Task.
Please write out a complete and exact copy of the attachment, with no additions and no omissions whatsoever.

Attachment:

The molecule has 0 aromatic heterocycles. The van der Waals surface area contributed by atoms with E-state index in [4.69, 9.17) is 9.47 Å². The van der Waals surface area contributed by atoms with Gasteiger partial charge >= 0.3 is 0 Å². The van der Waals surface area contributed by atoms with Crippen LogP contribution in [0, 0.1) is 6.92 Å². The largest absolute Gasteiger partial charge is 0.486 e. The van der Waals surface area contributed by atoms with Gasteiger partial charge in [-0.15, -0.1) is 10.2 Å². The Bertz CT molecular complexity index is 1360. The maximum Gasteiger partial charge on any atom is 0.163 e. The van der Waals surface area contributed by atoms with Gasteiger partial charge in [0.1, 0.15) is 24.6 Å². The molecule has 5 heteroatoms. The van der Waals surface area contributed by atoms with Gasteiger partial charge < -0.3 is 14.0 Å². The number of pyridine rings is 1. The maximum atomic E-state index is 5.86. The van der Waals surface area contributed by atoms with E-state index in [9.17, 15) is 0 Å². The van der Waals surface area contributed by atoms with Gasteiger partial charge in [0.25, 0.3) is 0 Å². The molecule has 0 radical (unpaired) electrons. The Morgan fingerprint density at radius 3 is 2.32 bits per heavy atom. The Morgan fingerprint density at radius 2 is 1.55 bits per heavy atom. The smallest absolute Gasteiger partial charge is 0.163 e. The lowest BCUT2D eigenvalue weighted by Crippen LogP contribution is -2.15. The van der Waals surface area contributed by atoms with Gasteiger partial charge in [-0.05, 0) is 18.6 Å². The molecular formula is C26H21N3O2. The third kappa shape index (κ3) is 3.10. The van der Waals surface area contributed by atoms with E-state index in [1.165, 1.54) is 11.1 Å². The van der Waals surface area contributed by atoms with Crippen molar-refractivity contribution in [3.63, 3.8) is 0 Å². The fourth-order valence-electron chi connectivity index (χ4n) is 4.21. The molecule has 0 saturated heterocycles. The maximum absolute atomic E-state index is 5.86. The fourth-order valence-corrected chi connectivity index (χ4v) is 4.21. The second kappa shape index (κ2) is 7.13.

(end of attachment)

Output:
The molecule has 0 aromatic heterocycles. The van der Waals surface area contributed by atoms with E-state index in [4.69, 9.17) is 9.47 Å². The van der Waals surface area contributed by atoms with Gasteiger partial charge >= 0.3 is 0 Å². The van der Waals surface area contributed by atoms with Crippen LogP contribution in [0, 0.1) is 6.92 Å². The largest absolute Gasteiger partial charge is 0.486 e. The van der Waals surface area contributed by atoms with Gasteiger partial charge in [-0.15, -0.1) is 10.2 Å². The Bertz CT molecular complexity index is 1360. The maximum Gasteiger partial charge on any atom is 0.163 e. The van der Waals surface area contributed by atoms with Gasteiger partial charge in [0.1, 0.15) is 24.6 Å². The molecule has 5 heteroatoms. The van der Waals surface area contributed by atoms with Gasteiger partial charge < -0.3 is 14.0 Å². The number of pyridine rings is 1. The maximum atomic E-state index is 5.86. The van der Waals surface area contributed by atoms with E-state index in [9.17, 15) is 0 Å². The van der Waals surface area contributed by atoms with Gasteiger partial charge in [0.25, 0.3) is 0 Å². The molecule has 0 radical (unpaired) electrons. The Morgan fingerprint density at radius 3 is 2.32 bits per heavy atom. The Morgan fingerprint density at radius 2 is 1.55 bits per heavy atom. The smallest absolute Gasteiger partial charge is 0.163 e. The lowest BCUT2D eigenvalue weighted by Crippen LogP contribution is -2.15. The van der Waals surface area contributed by atoms with Gasteiger partial charge in [-0.05, 0) is 18.6 Å². The molecular formula is C26H21N3O2. The third kappa shape index (κ3) is 3.10. The van der Waals surface area contributed by atoms with E-state index in [1.165, 1.54) is 11.1 Å². The van der Waals surface area contributed by atoms with Crippen molar-refractivity contribution in [3.63, 3.8) is 0 Å². The fourth-order valence-electron chi connectivity index (χ4n) is 4.21. The molecule has 0 saturated heterocycles. The maximum absolute atomic E-state index is 5.86. The fourth-order valence-corrected chi connectivity index (χ4v) is 4.21. The second kappa shape index (κ2) is 7.13.